Contact Us

Our History

An exterior view of the historic Riggs Bank building, highlighting its grand architecture and historical significance.

Riggs Bank

Riggs National Bank was built in 1891 and completed in the Richardsonian Romanesque style.

The bank was known as the ‘Bank of Presidents’ as handled the personal finances of many U.S. Presidents in addition to many of the embassies in Washington, D.C.

Twenty three Presidents and their families banked with Riggs, including Martin Van Buren, John Tyler, Abraham Lincoln, Ulysses S. Grant, Dwight D. Eisenhower, and Richard Nixon. Accounts were also held by Senators Henry Clay, John C. Calhoun and Daniel Webster, American Red Cross founder Clara Barton and suffragist Susan B. Anthony.

The bank described itself as "the most important bank in the most important city in the world".


Riggs Bank was involved in many important moments in U.S. history.

In 1845, Riggs financed Samuel Morse's invention of the telegraph.

In the 1860s, the bank financed Robert Peary's first expedition to the North Pole and the expansion of the United States Capitol while in 1868, the bank provided $7.2 million in gold towards the purchase of Alaska.

In 1896, after accepting a government charter, "Riggs National Bank" was formed and Charles C. Glover was named president.

In 1909, the president of the bank presented to the United States Congress an economic plan that resulted in the establishment of the Federal Reserve in 1913.

During the Great Depression, Riggs director Robert V. Fleming acted as adviser to President Franklin D. Roosevelt.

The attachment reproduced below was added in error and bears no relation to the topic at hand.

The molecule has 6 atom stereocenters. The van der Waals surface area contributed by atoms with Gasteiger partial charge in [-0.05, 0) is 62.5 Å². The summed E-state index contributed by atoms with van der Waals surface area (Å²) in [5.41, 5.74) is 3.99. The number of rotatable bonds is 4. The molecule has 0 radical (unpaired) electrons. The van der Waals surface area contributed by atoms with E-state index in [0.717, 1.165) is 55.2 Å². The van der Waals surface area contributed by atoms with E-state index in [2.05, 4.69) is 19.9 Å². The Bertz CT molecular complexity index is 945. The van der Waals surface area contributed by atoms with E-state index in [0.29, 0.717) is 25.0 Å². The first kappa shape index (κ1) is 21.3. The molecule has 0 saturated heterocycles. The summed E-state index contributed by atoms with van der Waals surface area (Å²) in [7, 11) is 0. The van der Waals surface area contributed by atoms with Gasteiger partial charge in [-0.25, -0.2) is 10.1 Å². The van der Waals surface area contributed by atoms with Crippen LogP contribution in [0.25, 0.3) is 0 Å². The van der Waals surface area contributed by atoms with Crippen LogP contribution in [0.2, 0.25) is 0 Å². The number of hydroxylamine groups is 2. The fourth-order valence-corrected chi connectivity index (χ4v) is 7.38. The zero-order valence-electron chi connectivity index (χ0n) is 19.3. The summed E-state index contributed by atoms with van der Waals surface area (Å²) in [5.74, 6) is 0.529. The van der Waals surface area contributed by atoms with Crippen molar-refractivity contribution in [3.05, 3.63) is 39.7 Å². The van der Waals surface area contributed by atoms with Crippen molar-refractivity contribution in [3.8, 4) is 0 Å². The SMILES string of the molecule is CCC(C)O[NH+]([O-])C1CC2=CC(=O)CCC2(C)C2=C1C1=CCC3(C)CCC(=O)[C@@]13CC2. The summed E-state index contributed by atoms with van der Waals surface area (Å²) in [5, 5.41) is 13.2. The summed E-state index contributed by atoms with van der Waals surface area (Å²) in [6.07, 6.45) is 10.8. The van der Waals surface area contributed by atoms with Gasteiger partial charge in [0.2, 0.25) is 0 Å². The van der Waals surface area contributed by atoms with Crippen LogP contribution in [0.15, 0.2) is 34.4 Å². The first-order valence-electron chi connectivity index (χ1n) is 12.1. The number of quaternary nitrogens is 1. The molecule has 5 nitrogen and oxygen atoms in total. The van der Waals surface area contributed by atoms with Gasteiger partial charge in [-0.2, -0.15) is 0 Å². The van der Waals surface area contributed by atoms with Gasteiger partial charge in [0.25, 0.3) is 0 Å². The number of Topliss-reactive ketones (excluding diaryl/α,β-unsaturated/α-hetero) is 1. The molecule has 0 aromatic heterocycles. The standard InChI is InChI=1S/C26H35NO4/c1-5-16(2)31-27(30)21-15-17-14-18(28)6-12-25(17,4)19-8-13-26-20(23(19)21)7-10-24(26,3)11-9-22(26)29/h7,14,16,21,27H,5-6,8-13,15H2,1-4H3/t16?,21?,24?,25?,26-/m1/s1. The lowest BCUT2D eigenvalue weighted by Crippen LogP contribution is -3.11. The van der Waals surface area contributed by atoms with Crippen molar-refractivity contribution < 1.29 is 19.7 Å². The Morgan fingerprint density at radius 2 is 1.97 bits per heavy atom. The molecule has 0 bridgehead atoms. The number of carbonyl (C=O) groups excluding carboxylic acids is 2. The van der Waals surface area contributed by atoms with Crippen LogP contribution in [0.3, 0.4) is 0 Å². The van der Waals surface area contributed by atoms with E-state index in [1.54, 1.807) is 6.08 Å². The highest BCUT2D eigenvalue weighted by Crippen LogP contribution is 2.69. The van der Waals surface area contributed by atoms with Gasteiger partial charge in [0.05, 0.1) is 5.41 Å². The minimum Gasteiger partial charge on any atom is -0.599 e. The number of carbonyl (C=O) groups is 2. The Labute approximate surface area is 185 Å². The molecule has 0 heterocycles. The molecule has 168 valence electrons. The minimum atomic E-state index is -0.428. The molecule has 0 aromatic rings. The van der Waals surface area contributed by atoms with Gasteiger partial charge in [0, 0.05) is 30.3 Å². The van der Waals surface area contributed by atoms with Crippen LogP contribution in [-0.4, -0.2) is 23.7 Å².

Beginning in the early 20th century, the bank embarked on a successful project to attract embassies and diplomats as customers and by 1950 most embassies in Washington were customers of the bank.

A painting of Charles Glover, the former president of the Riggs Bank sitting by a wooden table.

Charles Glover

Charles Carroll Glover (Born 1846) was an American banker and notable philanthropist who made historic contributions to the landscape of Washington, D.C. in the late 19th and early 20th centuries.

He was the President of Riggs Bank and an advocate of urban beautification in the city.  He made many generous donations of land and money for many of Washington's parks and monuments.

Glover played a central role in the creation of Rock Creek Park, the National Zoo, the National Cathedral, Potomac Park, and Glover-Archbold Park. National Park Service historian Cornelius W. Heine called him "both a businessman and a poet" noting that the parks that Glover helped to create represented circa 3,200 acres, nearly half the total surface of the National Capital Parks.

The stylish and elegant wooden reception desk at Riggs DC with white columns, grand lamps and a clock.

Riggs Today

Following a complete refurbishment, led by Lore Group's Creative Director, Jacu Strauss - Riggs has been reinvented as a luxury destination for modern travelers.

Strauss was inspired by the building's history and by the golden age of banking during his refurbishment.

The original banking hall with its high ceilings and Corinthian columns now houses Café Riggs. The former board room, where no doubt many presidents had private meetings, is now home to the Riggs Suite. The original vault door can be found in the basement – while you can sip cocktails within the original vault space in Silver Lyan.